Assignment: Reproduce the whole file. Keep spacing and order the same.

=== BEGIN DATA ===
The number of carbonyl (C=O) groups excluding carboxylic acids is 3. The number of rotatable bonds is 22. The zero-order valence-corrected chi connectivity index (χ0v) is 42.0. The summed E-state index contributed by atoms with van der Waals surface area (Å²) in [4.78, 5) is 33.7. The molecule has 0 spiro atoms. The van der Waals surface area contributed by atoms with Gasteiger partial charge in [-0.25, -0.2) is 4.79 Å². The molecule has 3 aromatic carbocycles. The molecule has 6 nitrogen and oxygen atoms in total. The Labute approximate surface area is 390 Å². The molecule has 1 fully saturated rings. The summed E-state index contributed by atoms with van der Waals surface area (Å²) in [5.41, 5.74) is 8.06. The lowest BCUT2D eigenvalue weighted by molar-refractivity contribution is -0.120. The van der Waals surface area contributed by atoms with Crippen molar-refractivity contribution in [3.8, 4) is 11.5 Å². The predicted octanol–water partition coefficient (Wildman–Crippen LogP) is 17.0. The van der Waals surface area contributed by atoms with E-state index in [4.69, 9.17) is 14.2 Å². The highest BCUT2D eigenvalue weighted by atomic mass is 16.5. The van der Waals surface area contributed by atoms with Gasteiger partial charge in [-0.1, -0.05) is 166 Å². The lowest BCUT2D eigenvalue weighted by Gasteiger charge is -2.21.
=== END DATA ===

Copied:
The number of carbonyl (C=O) groups excluding carboxylic acids is 3. The number of rotatable bonds is 22. The zero-order valence-corrected chi connectivity index (χ0v) is 42.0. The summed E-state index contributed by atoms with van der Waals surface area (Å²) in [4.78, 5) is 33.7. The molecule has 0 spiro atoms. The van der Waals surface area contributed by atoms with Gasteiger partial charge in [-0.25, -0.2) is 4.79 Å². The molecule has 3 aromatic carbocycles. The molecule has 6 nitrogen and oxygen atoms in total. The Labute approximate surface area is 390 Å². The molecule has 1 fully saturated rings. The summed E-state index contributed by atoms with van der Waals surface area (Å²) in [5.41, 5.74) is 8.06. The lowest BCUT2D eigenvalue weighted by molar-refractivity contribution is -0.120. The van der Waals surface area contributed by atoms with Crippen molar-refractivity contribution in [3.8, 4) is 11.5 Å². The predicted octanol–water partition coefficient (Wildman–Crippen LogP) is 17.0. The van der Waals surface area contributed by atoms with E-state index in [4.69, 9.17) is 14.2 Å². The highest BCUT2D eigenvalue weighted by atomic mass is 16.5. The van der Waals surface area contributed by atoms with Gasteiger partial charge in [-0.1, -0.05) is 166 Å². The lowest BCUT2D eigenvalue weighted by Gasteiger charge is -2.21.